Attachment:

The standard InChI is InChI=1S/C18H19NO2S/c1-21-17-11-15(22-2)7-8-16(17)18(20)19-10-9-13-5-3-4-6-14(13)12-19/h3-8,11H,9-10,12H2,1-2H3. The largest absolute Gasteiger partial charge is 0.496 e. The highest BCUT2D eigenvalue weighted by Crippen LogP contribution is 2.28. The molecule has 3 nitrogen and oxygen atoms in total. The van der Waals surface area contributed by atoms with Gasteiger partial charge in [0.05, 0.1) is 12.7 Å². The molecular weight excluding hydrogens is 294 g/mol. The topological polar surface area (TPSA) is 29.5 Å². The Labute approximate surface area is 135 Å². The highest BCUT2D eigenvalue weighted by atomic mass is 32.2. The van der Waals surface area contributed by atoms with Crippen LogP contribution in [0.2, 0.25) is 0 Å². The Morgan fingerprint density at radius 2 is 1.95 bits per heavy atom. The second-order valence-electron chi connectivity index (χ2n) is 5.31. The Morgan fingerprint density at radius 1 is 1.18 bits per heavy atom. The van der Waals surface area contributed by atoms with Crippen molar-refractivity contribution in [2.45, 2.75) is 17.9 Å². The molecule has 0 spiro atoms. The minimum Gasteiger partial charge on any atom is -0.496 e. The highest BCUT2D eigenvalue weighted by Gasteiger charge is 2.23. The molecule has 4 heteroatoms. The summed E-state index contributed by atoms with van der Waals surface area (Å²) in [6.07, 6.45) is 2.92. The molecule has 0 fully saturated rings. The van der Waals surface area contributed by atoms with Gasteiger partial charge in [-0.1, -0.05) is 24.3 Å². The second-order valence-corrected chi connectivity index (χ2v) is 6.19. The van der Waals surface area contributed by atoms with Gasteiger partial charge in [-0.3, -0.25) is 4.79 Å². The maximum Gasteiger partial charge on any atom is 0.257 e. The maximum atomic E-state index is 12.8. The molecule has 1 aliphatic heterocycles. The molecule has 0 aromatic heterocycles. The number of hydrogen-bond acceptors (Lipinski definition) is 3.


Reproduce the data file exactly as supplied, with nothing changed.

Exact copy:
The standard InChI is InChI=1S/C18H19NO2S/c1-21-17-11-15(22-2)7-8-16(17)18(20)19-10-9-13-5-3-4-6-14(13)12-19/h3-8,11H,9-10,12H2,1-2H3. The largest absolute Gasteiger partial charge is 0.496 e. The highest BCUT2D eigenvalue weighted by Crippen LogP contribution is 2.28. The molecule has 3 nitrogen and oxygen atoms in total. The van der Waals surface area contributed by atoms with Gasteiger partial charge in [0.05, 0.1) is 12.7 Å². The molecular weight excluding hydrogens is 294 g/mol. The topological polar surface area (TPSA) is 29.5 Å². The Labute approximate surface area is 135 Å². The highest BCUT2D eigenvalue weighted by atomic mass is 32.2. The van der Waals surface area contributed by atoms with Crippen LogP contribution in [0.2, 0.25) is 0 Å². The Morgan fingerprint density at radius 2 is 1.95 bits per heavy atom. The second-order valence-electron chi connectivity index (χ2n) is 5.31. The Morgan fingerprint density at radius 1 is 1.18 bits per heavy atom. The van der Waals surface area contributed by atoms with Crippen molar-refractivity contribution in [2.45, 2.75) is 17.9 Å². The molecule has 0 spiro atoms. The minimum Gasteiger partial charge on any atom is -0.496 e. The highest BCUT2D eigenvalue weighted by Gasteiger charge is 2.23. The molecule has 4 heteroatoms. The summed E-state index contributed by atoms with van der Waals surface area (Å²) in [6.07, 6.45) is 2.92. The molecule has 0 fully saturated rings. The van der Waals surface area contributed by atoms with Gasteiger partial charge in [-0.1, -0.05) is 24.3 Å². The second-order valence-corrected chi connectivity index (χ2v) is 6.19. The van der Waals surface area contributed by atoms with Gasteiger partial charge in [-0.3, -0.25) is 4.79 Å². The maximum Gasteiger partial charge on any atom is 0.257 e. The maximum atomic E-state index is 12.8. The molecule has 1 aliphatic heterocycles. The molecule has 0 aromatic heterocycles. The number of hydrogen-bond acceptors (Lipinski definition) is 3.